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Analysis of the cynical-bastard hypothesis | 5 comments (5 topical, 0 hidden) | Trackback
You're a very silly man. by komet (6.00 / 1) #1 Mon Aug 09, 2004 at 06:53:52 PM EST
And I mean that in the nicest possible way.

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Post and pre analysis by TPD (3.00 / 0) #2 Mon Aug 09, 2004 at 08:40:56 PM EST
as is probably obvious by my postings in your previous diary, I was having slight difficulty getting my head round the the hypothesis ideas at at what point conclusions are drawn. At the risk of showing myself up more than already I'm posting this more to get things straight in my head rather than add much useful to the debate...

lets take as an example that the poll is the result of a random number generator which generates random numbers from 1 to 5...

given the results posted one could say with ~72% certainty that the results indicate a bias (given an original hypothesis of is this RNG fair), why only 72%? because had the spike been in one of the other categories we would have equally latched onto this, so 28 odd percent of the time a fair (1-5) random number generator would appear to be spiked with the sort of magnitude seen.... One could then conclude with something like a 28% accuracy that the RNG was biased towards 5.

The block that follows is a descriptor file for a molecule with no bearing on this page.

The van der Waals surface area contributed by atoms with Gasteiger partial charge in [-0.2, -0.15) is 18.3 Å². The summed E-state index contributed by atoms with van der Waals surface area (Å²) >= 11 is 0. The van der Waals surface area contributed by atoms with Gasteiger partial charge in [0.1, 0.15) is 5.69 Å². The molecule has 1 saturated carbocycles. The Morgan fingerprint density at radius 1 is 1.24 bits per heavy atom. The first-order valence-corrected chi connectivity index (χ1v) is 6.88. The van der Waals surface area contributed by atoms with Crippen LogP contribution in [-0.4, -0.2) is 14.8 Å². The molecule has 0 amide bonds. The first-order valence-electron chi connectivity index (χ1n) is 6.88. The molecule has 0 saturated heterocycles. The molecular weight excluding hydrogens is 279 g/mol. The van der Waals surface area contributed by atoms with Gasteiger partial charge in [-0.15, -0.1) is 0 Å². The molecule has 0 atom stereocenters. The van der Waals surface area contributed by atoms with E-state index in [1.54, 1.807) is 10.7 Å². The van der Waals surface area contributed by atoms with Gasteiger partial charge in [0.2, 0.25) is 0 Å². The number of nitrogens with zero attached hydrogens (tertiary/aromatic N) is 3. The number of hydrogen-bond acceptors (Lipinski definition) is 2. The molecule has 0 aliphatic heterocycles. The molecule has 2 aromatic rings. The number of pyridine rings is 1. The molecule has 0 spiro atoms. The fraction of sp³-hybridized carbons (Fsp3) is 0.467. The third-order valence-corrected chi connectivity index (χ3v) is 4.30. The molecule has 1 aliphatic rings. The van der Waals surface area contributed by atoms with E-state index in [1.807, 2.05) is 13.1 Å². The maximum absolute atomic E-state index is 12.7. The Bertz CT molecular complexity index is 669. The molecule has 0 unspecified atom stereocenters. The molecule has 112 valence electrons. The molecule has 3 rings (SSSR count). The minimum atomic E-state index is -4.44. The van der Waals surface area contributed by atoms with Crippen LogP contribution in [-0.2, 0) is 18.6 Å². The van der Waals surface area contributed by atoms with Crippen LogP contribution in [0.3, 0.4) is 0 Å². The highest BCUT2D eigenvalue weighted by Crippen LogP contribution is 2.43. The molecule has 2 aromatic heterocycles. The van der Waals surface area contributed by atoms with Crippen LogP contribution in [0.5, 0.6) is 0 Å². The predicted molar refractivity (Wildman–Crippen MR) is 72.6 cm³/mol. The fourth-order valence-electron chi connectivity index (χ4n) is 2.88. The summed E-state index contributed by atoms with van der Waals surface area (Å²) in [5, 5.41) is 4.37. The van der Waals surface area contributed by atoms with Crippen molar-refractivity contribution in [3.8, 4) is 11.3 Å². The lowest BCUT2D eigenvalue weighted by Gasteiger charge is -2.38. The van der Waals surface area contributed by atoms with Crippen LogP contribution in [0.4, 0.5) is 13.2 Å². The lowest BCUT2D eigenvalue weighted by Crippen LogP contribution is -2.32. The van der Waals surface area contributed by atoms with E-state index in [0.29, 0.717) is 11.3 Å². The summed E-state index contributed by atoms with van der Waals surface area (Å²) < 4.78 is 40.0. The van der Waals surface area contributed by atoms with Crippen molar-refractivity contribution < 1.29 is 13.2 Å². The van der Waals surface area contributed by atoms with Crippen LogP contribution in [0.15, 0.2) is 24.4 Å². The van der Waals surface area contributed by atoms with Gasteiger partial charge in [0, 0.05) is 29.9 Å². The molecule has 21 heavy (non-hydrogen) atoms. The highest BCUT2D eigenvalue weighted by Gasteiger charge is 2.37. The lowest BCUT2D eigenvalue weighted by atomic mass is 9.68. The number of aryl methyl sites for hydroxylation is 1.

however if someone had suggested before the poll was seen "could you run this RNG 22 times and confirm if it is biased towards 5", we could basically then confirm with a 94.4% certainty that the original assumption was correct.

This is not a troll, just me trying to get my barin back.

why sit, when you can sit and swivel with The Ab-SwivellerTM

this came across very much as an assertion by TPD (3.00 / 0) #3 Mon Aug 09, 2004 at 08:55:06 PM EST
however it's more a question, is what I am syaing correct?

why sit, when you can sit and swivel with The Ab-SwivellerTM
[ Parent ]
I not sure I follow, but I'll try. by tmoertel (3.00 / 0) #4 Tue Aug 10, 2004 at 06:01:31 AM EST